RICHMOND, Va. -- The Richmond-Henrico Health District launched their first walk-up testing site Tuesday morning off Woodman Road in Henrico. The effort is designed to bring coronavirus testing into low-income areas, where healthcare access is not equitable.
“The focus of this testing is on the un-insured or under insured,” said Dr. Stephen Richard, Clinical Director Henrico Health Dept. “We’re hopeful that by doing these sort of testing we will help identify hotspots and areas that we can then track and limit the spread of the disease.”
Moments of rain in the morning limited the number of tests crews administered at the Woodman West Apartment complex, according to Richard. He said 10 people signed up for an appointment through the Richmond-Henrico coronavirus hotline, which is the preferred method, and fifteen walk-up tests were administered. The hotline number is (804) 205-3501.
If you live in neighborhoods with upcoming testing events and are experiencing symptoms, call the number to reserve an appointment. Callers can also learn about future testing events.
“It wasn’t as robust as we’d hoped. We had about 25 people come through. We were prepared to see about 100,” Richard said of the first event Tuesday.
Health leaders said they plan to announce testing events one day prior to allow people to get appointments, but they do not want to be flooded with people who do not need help getting a test on their own.
The Virginia State Lab, VCU, and UVA provided the testing materials, according to health officials. Richard said the team that helped administer tests are part of Virginia’s Medical Reserve Corp.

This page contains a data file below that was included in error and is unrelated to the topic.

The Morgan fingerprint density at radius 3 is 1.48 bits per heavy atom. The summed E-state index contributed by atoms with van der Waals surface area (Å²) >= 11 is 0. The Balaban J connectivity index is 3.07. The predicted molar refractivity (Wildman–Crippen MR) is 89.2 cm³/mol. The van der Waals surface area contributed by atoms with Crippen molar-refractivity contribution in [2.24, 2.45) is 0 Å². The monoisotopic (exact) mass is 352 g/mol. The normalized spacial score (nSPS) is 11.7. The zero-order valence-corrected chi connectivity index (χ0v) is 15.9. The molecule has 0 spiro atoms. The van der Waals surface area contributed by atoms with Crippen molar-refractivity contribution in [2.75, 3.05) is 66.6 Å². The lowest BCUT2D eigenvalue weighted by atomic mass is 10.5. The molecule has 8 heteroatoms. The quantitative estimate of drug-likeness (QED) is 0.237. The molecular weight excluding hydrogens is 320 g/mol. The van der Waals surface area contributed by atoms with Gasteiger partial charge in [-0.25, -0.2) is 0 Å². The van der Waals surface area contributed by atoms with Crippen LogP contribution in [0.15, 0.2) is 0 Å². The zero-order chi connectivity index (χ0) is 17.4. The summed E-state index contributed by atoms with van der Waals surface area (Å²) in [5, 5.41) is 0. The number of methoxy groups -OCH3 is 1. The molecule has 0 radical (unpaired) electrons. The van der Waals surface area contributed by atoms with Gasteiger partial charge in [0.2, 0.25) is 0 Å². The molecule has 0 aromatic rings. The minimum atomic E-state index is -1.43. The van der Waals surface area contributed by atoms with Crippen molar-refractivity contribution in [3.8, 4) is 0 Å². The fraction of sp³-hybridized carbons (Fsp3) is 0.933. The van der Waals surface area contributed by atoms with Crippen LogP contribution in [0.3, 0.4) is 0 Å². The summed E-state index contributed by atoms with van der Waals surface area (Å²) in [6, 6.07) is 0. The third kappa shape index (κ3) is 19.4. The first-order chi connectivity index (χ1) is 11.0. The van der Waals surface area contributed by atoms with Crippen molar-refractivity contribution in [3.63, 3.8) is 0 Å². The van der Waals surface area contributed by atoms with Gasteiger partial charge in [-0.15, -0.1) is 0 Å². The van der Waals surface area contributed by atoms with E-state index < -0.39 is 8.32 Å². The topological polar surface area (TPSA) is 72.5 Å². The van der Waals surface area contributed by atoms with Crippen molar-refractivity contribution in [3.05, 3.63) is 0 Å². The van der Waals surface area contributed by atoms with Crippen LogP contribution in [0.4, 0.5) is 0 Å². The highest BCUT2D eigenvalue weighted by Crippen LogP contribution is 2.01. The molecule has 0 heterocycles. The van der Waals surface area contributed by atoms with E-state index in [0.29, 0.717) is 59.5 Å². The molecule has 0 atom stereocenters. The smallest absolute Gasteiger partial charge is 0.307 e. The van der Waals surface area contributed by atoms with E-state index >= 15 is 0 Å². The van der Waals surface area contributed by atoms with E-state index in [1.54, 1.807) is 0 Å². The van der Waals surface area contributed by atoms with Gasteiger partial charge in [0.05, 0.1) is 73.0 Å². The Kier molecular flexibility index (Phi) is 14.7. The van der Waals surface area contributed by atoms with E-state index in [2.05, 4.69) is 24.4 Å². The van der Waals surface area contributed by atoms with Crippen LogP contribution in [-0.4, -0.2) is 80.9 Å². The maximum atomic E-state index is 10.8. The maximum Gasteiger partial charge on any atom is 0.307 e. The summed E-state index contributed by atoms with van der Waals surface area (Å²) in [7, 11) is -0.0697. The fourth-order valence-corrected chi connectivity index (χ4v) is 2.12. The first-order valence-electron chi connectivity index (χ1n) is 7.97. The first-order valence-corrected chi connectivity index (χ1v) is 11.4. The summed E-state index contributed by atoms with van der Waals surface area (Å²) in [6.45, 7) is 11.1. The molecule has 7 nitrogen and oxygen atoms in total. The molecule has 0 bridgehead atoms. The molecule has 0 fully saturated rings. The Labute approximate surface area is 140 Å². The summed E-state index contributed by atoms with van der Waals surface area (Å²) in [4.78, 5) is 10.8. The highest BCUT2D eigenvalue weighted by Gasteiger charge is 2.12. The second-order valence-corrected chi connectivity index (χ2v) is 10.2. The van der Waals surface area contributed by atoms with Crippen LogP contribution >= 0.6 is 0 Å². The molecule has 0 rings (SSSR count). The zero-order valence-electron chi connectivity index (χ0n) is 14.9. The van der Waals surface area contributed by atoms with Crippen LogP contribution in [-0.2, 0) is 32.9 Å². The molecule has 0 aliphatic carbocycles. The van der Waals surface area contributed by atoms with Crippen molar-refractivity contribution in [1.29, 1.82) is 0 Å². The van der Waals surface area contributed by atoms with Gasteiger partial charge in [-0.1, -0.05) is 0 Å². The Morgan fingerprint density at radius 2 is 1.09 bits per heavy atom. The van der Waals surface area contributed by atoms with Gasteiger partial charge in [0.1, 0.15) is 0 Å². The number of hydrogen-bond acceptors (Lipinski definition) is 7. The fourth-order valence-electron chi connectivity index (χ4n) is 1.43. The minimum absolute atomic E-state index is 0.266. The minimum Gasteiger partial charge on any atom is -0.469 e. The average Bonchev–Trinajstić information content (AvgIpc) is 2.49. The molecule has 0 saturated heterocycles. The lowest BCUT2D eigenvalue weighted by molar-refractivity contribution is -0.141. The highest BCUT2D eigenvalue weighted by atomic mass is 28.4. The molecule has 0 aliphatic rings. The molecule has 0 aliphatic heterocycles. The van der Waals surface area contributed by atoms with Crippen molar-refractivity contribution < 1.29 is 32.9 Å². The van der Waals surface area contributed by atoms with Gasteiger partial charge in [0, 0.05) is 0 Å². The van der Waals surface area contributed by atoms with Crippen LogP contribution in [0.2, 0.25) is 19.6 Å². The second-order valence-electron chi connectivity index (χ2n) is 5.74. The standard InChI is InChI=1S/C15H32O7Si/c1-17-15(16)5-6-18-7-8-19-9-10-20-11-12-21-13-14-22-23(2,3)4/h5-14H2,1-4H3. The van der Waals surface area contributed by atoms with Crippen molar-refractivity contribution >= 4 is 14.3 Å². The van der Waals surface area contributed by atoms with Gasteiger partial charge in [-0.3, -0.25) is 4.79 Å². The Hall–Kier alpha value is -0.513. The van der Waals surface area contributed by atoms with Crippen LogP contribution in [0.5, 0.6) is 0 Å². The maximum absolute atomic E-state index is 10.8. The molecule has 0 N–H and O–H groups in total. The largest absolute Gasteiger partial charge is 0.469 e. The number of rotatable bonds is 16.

While health leaders said they have enough testing supply to run at least eight more events, the number of kits are limited, which is why patients are being screened for symptoms before getting tested.
“When I say symptomatic, with respiratory symptoms, fever, fatigue, gastrointestinal symptom. There are a number of other symptomatic criteria that we have, as well as those who have immunological disorders or are elderly,” Richard said. He added the Health District is working to acquire more supplies for future testing events beyond the ones already planned.
Virginia health leaders said they are watching the Richmond-Henrico program closely and plan to use it as a pilot program for the entire Commonwealth.
“We’ll be able to judge from that how we can use that sort of information and scale it up across the state,” said Dr. Norman Oliver, Virginia’s Health Commissioner.
Richmond and Henrico Health District Director Danny Avula said another reason for the community outreach was to combat the virus in the African-American community.
"The data tells us that African Americans are carrying a higher burden of disease than their counterparts. And, you know, as we've talked about, it's not surprising, it continues to be frustrating and heartbreaking, but it is indicative of the underlying health disparities that we've known about for a long time," he said.